Apologies to Journey, but on our journey, Dar is getting handsier.
First, this manifested itself in his yanking my arm or my wife’s arm every time he wanted something around the house. We weren’t loving that. So we would tap our own arms as a guide to how he should do it. (We looked like that sergeant in Good Morning Vietnam who points to the stripes on his arm and says to Robin Williams, “Three up three down, what does that mean to you, soldier?” Response: “End of an inning?”) Eventually, Dar got it. He taps our arms now.
Lately, though, he only taps me for one thing: tickles. He taps and he says “tuh-kuh” like I taught him (correcting him from “kuh-kuh”). And I do it. Fellow dads, didn’t you always picture yourself as the Fun Dad, the Piggyback Dad, the one who was always ready for mirth and merriment? And then, didja ever notice how tiring that can be? At least in my case, after about twenty tickle sessions in a row, I’m tired. I’m trying to reward Dar for tapping and saying “tuh-kuh,” even as I feel he should have to do something else to earn them, like clean his room or finish a book or something. Instead I just surrender and comply with the ongoing “tuh-kuh” requests. “Last one,” I say, but he doesn’t get that. So I’ll leave the room or something.
That’s the good news.
The not-good-not-bad news is that he walks up to people at Starbucks and Peet’s and holds their hands. I know, it’s kind of adorable, but it’s also getting more inappropriate as he gets older without getting wiser. So far, everyone has been nice, but…I feel bad. In one case, he actually hugged a woman from behind, which put his head entirely too close to her posterior. She nicely said “Where’s your mommy?” I had been ordering food and I rushed over: “Right here,” I said awkwardly. “Sorry, sorry, he…doesn’t talk,” I said. I feel I have to at least say that, if not come out with the full autism diagnosis. Not sure what to do about this long-term, other than never go anyplace with him.
Occasionally, he’ll see someone with jangling, dangling keys hooked to his belt, and try to finger them. Again, I rush over with the apology. I keep wondering how this will play out when he’s no longer a silly six-year-old and instead a pre-teen who should know boundaries. Any of my fellow parents-of-severe-cases have any often-used-phrases?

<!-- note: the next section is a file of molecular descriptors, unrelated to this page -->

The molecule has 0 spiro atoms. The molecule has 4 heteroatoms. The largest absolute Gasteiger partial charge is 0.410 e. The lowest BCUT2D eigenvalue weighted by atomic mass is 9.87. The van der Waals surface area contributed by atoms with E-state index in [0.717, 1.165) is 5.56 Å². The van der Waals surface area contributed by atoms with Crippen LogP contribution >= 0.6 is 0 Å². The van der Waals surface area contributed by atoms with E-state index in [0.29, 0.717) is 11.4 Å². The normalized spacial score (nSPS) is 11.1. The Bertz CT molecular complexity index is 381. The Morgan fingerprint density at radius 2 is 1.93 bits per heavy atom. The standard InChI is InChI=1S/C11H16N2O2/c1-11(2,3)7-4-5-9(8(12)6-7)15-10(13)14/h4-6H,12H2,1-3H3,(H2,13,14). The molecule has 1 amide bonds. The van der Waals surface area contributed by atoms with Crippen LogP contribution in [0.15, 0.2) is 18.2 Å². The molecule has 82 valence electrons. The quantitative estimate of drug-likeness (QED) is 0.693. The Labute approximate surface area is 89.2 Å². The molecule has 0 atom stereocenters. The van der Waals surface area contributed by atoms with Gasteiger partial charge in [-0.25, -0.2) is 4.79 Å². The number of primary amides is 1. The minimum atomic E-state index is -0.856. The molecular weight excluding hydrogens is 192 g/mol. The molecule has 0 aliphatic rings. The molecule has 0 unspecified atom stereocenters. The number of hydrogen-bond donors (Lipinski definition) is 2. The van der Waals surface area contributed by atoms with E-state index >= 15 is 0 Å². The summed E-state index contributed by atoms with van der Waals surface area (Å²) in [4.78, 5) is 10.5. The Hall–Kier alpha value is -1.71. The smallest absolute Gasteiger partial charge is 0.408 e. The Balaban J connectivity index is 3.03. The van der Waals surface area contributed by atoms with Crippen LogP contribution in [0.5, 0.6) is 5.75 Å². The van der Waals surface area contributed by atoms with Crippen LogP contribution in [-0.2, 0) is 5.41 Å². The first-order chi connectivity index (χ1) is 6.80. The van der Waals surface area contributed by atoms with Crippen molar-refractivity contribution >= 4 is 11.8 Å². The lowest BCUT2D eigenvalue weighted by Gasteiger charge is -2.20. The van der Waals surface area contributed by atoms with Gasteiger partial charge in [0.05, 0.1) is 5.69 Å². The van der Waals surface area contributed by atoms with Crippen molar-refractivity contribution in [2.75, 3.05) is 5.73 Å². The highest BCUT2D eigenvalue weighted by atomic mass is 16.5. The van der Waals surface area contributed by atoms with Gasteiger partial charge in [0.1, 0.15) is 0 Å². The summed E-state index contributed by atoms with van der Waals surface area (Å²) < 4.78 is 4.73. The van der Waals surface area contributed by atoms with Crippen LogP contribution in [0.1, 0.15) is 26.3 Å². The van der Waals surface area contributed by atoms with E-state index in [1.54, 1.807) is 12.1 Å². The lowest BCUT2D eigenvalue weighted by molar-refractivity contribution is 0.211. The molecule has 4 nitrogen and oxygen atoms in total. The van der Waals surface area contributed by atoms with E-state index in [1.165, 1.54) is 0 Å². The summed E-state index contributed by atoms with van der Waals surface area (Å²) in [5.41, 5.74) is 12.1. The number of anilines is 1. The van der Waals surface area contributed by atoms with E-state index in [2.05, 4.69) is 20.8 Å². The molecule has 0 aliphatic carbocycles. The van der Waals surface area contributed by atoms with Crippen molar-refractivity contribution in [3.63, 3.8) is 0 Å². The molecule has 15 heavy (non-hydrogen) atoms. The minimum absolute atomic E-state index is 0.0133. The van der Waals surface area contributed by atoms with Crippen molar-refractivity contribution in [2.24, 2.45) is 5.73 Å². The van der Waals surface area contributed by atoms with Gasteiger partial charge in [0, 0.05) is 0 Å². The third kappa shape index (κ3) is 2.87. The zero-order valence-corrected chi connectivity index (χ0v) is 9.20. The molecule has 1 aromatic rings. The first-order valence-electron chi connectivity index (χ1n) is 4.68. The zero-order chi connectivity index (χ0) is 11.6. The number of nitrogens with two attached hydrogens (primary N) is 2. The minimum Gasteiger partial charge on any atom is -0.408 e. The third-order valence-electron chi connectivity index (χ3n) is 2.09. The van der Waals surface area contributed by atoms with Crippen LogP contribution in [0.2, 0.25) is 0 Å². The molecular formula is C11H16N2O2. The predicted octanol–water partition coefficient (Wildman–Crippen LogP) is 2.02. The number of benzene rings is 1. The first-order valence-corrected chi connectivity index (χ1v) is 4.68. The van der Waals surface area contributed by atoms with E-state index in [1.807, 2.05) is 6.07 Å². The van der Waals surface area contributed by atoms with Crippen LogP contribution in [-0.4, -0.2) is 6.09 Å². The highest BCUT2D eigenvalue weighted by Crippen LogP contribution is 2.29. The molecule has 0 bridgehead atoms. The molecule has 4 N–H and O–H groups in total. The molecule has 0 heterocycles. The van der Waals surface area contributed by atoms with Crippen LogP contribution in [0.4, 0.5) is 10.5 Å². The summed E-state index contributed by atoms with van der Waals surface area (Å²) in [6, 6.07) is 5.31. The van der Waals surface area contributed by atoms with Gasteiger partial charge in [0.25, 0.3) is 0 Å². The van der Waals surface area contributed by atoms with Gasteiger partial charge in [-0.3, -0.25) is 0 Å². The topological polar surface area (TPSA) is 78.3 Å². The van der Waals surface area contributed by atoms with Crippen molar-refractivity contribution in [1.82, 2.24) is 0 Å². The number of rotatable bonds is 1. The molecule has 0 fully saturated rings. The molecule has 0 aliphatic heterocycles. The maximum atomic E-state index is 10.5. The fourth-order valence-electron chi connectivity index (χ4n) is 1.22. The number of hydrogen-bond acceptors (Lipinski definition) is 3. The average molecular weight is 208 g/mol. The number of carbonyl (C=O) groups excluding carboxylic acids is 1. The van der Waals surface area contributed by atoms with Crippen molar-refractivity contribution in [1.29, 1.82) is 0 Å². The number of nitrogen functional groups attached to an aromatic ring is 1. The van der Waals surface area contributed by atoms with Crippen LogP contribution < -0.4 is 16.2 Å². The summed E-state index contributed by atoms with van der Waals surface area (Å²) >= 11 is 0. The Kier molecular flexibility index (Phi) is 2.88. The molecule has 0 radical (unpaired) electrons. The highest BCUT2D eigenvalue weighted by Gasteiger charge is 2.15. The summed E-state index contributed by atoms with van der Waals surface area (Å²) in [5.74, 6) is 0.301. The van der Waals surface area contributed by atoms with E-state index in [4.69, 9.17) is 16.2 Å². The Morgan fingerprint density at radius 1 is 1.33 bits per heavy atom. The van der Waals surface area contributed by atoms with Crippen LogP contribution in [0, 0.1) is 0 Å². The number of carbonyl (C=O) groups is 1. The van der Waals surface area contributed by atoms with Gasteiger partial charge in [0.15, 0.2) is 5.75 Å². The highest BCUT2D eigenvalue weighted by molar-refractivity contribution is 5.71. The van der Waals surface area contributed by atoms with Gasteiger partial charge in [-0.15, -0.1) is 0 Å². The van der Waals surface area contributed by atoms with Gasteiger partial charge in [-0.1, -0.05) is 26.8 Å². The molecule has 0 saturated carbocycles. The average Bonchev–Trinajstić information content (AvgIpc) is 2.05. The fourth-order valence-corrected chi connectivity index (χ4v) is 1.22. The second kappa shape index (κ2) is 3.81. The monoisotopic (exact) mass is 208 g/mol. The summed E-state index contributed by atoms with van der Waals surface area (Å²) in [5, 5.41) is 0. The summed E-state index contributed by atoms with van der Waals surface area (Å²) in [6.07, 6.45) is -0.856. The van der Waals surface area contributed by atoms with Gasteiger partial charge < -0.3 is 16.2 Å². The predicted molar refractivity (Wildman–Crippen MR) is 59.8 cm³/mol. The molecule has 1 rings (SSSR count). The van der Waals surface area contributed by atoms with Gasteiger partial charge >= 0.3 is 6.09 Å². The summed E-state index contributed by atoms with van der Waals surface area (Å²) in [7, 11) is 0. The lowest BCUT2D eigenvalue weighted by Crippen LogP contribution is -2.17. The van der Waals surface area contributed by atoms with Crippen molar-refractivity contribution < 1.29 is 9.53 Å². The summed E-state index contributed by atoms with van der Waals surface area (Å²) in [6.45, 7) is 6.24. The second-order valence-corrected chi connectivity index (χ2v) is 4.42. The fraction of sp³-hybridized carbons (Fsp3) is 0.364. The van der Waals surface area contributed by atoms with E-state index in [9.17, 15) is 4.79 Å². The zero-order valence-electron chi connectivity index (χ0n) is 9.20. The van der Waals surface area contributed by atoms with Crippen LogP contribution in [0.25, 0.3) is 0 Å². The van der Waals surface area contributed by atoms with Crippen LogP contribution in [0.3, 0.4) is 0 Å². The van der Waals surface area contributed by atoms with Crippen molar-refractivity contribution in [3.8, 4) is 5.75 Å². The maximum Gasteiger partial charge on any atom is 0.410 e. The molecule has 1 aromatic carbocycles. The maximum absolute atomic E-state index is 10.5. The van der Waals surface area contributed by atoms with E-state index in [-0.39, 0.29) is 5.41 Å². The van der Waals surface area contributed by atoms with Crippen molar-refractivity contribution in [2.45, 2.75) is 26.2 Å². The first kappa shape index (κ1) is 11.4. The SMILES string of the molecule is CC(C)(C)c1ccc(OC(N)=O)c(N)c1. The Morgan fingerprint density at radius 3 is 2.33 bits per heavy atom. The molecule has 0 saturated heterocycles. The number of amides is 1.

Now the bad news: the hitting.
There was a time when Dar would feel frustrated and hit himself, usually in the head. At other times he would bite his own hand, leaving red welts. As a parent, this pained me to watch. I would sometimes hold down his arm and try to sing or soothe him. After a while, I regret to say that I got used to it, and let him do it without interruption. After another while, he seemed to tire of it. So his episodes of frustration would be accompanied by screaming, stomping, fist-making, but no self-abuse, not anymore.
Yet now Dar is hitting his helpers. Not every day. But often enough. He’s asked to do something by an aide or therapist, and he lashes out. Most of the time, he misses. His strike may be a little off-target, or he’s just slow enough that avoiding it isn’t really difficult. But he does connect. So far, no one has shown me a mark. In other words, he hasn’t hit anyone half as hard as he’s bitten himself.
Then last week, I was told that he hit another kid. Receiving that information turned my blood to ice. If that keeps happening, bye-bye public schools. We may want to leave anyway, but it would be nice if it were by choice. For the record, the kid was barely hurt, and she was probably “collateral damage” because of a task Dar found objectionable. But still. One saving grace, or lucky break, of this whole autism roller-coaster is that Dar never seemed particularly violent. He wasn’t one of those kids, who get thrown in with the Adam Lanzas of the world.
So now there have to be consequences, partly implemented by his team at school, partly implemented by us at home. When he attempts to strike, everything gets taken away. That’s fine…I hope.
I’ll have more to say on this. Very much a work in progress. Thanks for reading.